Let me get one thing clear up front. A normal backyard swimming pool is not very environmentally friendly. Full stop.
Ah, now I have that off my chest, the rest of this post is about how we try and minimise our environmental impact when maintaining our pool. Our pool contains about 60,000 litres of water. That is a lot of H2O. As any body of water is subject to evaporation, how do we either prevent this from happening or when required, top it up?
To prevent evaporation, we have a pool blanket, which is made from a thick plastic material that has little bubbles all throughout it so that it floats. Think of it as very thick bubble wrap.
We roll this out as the weather warms up and it serves two purposes. Firstly, evaporation loss as mentioned, and secondly, it helps heat up the pool quicker as it acts like a greenhouse and insulation. When we use the blanket the first 50cm to a metre is about 38C (100F), and the water below is still about 17C (60F). So we jump right in and stir it all up bringing the temperature down to about 21-25C.
As we do still get a little evaporation loss, this is what I use to top it up.
Our main rainwater tank gets dumped into the pool when we know there is a storm coming and that it will be filled back up again. Also, if the tank does get full over a period of days, I connect the garden hose to the first flush diverter (the pipe to the right of the tank with the black hose on the end) and run it into the pool. These two methods keep it topped up over the summer. I have bought a second tank that will be installed when my Dad comes to visit in November, so I will have more water do divert into the pool, and to keep my veggie patch alive during those very hot days (45C) we get here sometimes.
Pools are notorious energy guzzlers, and when I bought the house in the year 2000, mine was no exception. It had a thumping big 3kW pump motor, which fortunately died after about 2 years, and I replaced it with a more efficient 1.1kW pump. This pump is still not as efficient as I would like, so when this one pops its clogs, I will be looking for an alternative. Either a DC brush-less pump powered by solar panel, or a more energy efficient AC pump motor. It shouldn’t be too long as I can hear the bearings going in this pump already.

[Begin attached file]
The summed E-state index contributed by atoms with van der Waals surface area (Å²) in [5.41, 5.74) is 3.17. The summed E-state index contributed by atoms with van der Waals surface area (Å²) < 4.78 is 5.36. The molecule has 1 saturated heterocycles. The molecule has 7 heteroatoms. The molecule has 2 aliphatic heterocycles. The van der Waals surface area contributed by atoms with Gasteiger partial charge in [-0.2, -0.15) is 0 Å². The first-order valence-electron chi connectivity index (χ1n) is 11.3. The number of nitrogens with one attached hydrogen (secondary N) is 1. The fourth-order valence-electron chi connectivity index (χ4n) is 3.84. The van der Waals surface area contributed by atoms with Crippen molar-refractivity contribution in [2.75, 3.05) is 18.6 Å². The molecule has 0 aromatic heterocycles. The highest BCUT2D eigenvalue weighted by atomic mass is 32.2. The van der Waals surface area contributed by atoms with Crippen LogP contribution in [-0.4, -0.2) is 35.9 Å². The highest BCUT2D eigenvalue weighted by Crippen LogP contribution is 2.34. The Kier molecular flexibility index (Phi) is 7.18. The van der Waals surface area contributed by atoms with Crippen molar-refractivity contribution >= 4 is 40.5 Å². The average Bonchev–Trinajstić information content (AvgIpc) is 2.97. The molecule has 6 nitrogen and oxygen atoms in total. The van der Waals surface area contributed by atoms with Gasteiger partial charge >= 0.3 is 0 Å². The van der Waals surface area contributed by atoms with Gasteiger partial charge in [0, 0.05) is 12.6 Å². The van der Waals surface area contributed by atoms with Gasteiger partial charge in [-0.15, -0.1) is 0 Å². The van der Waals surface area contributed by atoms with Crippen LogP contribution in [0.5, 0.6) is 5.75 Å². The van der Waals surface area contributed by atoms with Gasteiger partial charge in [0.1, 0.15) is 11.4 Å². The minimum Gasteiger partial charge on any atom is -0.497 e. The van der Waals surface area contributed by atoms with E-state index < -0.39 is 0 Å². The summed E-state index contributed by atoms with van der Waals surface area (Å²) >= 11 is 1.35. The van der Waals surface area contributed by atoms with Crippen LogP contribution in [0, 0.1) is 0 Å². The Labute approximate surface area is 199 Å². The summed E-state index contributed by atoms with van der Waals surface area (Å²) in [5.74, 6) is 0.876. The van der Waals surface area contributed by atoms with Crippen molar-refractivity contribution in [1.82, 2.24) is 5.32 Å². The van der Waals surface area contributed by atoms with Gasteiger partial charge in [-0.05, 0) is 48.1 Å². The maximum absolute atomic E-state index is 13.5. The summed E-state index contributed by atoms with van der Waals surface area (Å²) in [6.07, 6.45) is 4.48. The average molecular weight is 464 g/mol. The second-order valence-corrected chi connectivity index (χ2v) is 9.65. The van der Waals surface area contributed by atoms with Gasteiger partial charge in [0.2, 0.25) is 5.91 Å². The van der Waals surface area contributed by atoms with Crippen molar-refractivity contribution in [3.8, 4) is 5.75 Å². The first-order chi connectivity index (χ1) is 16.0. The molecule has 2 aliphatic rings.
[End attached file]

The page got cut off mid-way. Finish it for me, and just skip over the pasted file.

When the pump is running, the device called a “Creepy Crawly” makes its way around the pool and cleans/sucks all of the silt off of the bottom. This water then gets filtered by a media filter then returned back into the pool all nice and clean. However, we had another device in the middle of all this. We have a salt water chlorinator that has a cell that splits the two molecules within the salt (Sodium & Choride). The sodium sticks to the cell plates, and the chloride, now chlorine is returned to the pool to keep the bacteria levels down, without the addition of copious amounts of dry or liquid chlorine. This is a great environmental feature, as all we have to add to the pool is salt in big 20kg bags each year.
So we have covered water and chemicals. What about the media filter? Well the sand filter we had up until about a month ago needed to be backwashed, (which is just a fancy term for cleaning and dumping about a thousand litres of water in 5 minutes down the drain) about twice a week. This used to piss me off to no end at the thought of having to dump that water down the drain just to clean the silt out of the filter.
Like I mentioned before, we replaced the old sand filter with a much more efficient device. Enter the new media filter the EcoPure F25. I am not sure which part of it is ‘eco’ but I do know that it does not need hardly any backwashing every month.
It does not contain sand, but is filled with a medium called Zelbrite, which is basically crushed zeolitic volcanic rock in a granular form. It collects more silt because is attracted to the Zelbrite and therefore requires less backwashes and less water wastage. In the one and a half months I have had this new filter, I have backwashed it once, and it took 30 seconds to clear instead of the normal weekly clean and 5 minute flush! I am so pleased, and it all cost only $100 more than a normal filter and filter medium.
As for running the system, one pool guy told me that I needed to run it for at least 8 hours in summer and 4 hours in winter to make the chlorine and filter the water. If I took his advice then I would use at least 9 kWh of electricity in the summer just on the pool. Well, not one to follow the pack, we filter for 2 hours a day in summer, and I clean the pool manually on a Saturday morning during warm weather which only takes another hour. So from a recommended 63 kWh a week to just 15 kWh using my method. The chlorinator makes less chlorine due to less pumping time, so I combated this by using a simple floating chlorinator that I put a few large chlorine tablets in once a week, to keep the levels up in summer. In winter, I don’t add it all.
All in all, I believe that the methods that I use save water, electricity and chemical additives, which can only be a good thing for the planet, and all those who swim in the cement pond!